Against the Odds

Sadie Conway, ten years old, tapped the glass of the eye-level aquarium. Rather than holding fish, the glass box held an assortment of hamsters – most young, brown, and fuzzy, darting through plastic tubes on the cedar chip lined bottom of the tank, or nosing the ball at the bottom of the water tube, small bubbles rising up the plastic holder announcing their victory at securing a drink.

But Sadie’s eyes were fixed on another hamster at the back of the cage. He was curled up, his breathing rapid, and seemed oblivious to the antics of his fellow critters. When a blue jacketed employee wandered down the aisle, Sadie turned and stepped in front of him. She was accustomed, as a child, of being overlooked by adults, even those in service to customers.

“Is there something wrong with him?” she asked, pointing to the cage.

The man – a boy, really – bent and peered through the glass. “The one in the back?”

Sadie nodded.

The boy squinted at the hamster. “Dunno. Probly not. You want me to check?”

Sadie nodded again, and the boy sighed, walking off.

Several moments later, the boy was back with a woman whose jacket was slightly different. She nodded without really looking into the tank.

“Oh yes, that one. He’s not sick, I don’t think, just older than the others. Sometimes they live a long time, but sometimes they seem to age quickly like this one. We’ll probably pull him out of there tomorrow. He’s a pretty depressing sight.”

She walked away without ever looking at Sadie. The boy glanced at her, shrugged, and also walked away.

Sadie sighed and, with another look at the sleeping hamster, turned and started home.


“There’s a dog rescue just for senior dogs – to give them a home at the end of their lives.”

Sadie’s sister, talking around her mouthful of baked chicken casserole, looked up at her mom. Sadie had just told the story about the hamster and how sad it made her.

“What do you think they’ll do when they take him out of the cage tomorrow?” Sadie asked, also looking at her mom.

The mom shook her head, forking some green beans. “I don’t know, honey. Doesn’t sound like they’ll be selling him, though.”

After a silence, the mom spoke again. “I had a friend in school who sold her horse. We all knew how much she loved that horse. When we asked her why she sold him, you know what he said?”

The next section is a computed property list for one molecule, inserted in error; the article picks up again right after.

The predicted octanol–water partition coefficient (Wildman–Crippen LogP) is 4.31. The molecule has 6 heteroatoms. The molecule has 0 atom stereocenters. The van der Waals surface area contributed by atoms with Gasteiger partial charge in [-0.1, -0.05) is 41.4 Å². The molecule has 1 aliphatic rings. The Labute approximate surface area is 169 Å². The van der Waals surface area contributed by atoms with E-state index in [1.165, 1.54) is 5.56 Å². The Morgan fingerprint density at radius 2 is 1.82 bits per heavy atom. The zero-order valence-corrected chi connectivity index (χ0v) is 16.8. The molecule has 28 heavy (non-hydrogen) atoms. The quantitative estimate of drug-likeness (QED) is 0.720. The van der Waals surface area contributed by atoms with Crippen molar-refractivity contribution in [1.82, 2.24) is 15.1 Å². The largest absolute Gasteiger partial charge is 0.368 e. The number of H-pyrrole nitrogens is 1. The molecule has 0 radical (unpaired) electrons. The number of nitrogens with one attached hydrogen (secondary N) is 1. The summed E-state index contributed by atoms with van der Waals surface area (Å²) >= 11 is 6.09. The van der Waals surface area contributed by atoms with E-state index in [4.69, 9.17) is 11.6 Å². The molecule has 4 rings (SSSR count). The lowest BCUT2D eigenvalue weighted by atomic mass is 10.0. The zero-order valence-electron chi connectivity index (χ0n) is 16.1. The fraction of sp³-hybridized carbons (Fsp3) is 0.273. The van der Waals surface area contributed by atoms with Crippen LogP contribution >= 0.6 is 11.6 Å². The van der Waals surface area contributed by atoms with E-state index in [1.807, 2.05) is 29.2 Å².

Both girls stared at their mom, forks mid-air, and shook their heads.

“She said, ‘Because he’s going to die.’ Well, we were horrified. We didn’t even know he was sick. But she explained that he was perfectly healthy and pretty young. But she had realized that one day he was going to die. The thought made her so scared that she decided she’d rather get rid of him now than go through that later.”

The girls looked at each other, then back at their mom.

“That’s nuts,” Sadie said.

Her mom nodded. “I thought so. But to her, the hurt now was worth the trade off of not feeling that grief later. Personally,” she added, “I felt sorriest for the horse. How was he to understand why she was getting rid of him? What if the next owner didn’t love him like that? Can you think of anything sadder than spending your final years alone? Sometimes people think too much of themselves. Those people adopting the senior dogs have just a short time with them, but cherish the time. Remember our motto…”

“No pain, no gain,” both girls recited quietly.

“It’s not just about exercise,” their mother finished.

Sadie stared at her plate. Thought about that horse. Thought about the hamster. When she lifted her head, her mother was already looking at her, smiling.

“I think the store’s open until nine,” her mother said, winking at her as she answered Sadie’s unspoken question.

Sadie’s face burst into a smile as she bolted from the table, barreling to her room for her allowance money. She and her sister were shouting appropriate names for a senior hamster to each other as the three headed for the car.


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